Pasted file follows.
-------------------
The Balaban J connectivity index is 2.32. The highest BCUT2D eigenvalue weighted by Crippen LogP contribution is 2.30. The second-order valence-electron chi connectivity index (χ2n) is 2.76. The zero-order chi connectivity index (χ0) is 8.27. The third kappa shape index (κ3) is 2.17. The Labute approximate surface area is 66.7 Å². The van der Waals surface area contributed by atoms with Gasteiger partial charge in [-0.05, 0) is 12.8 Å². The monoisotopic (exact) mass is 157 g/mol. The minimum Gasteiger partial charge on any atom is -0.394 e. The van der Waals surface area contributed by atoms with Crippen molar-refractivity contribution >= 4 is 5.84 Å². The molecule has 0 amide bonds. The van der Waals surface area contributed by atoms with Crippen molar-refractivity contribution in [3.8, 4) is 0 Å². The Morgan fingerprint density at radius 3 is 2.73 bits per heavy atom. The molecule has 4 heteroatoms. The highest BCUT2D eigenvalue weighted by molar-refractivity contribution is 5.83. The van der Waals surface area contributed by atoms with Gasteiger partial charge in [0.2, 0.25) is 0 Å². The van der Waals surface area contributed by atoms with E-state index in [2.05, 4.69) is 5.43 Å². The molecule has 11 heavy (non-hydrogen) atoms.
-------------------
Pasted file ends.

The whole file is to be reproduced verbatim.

The Balaban J connectivity index is 2.32. The highest BCUT2D eigenvalue weighted by Crippen LogP contribution is 2.30. The second-order valence-electron chi connectivity index (χ2n) is 2.76. The zero-order chi connectivity index (χ0) is 8.27. The third kappa shape index (κ3) is 2.17. The Labute approximate surface area is 66.7 Å². The van der Waals surface area contributed by atoms with Gasteiger partial charge in [-0.05, 0) is 12.8 Å². The monoisotopic (exact) mass is 157 g/mol. The minimum Gasteiger partial charge on any atom is -0.394 e. The van der Waals surface area contributed by atoms with Crippen molar-refractivity contribution >= 4 is 5.84 Å². The molecule has 0 amide bonds. The van der Waals surface area contributed by atoms with Crippen molar-refractivity contribution in [3.8, 4) is 0 Å². The Morgan fingerprint density at radius 3 is 2.73 bits per heavy atom. The molecule has 4 heteroatoms. The highest BCUT2D eigenvalue weighted by molar-refractivity contribution is 5.83. The van der Waals surface area contributed by atoms with Gasteiger partial charge in [0.2, 0.25) is 0 Å². The van der Waals surface area contributed by atoms with E-state index in [2.05, 4.69) is 5.43 Å². The molecule has 11 heavy (non-hydrogen) atoms.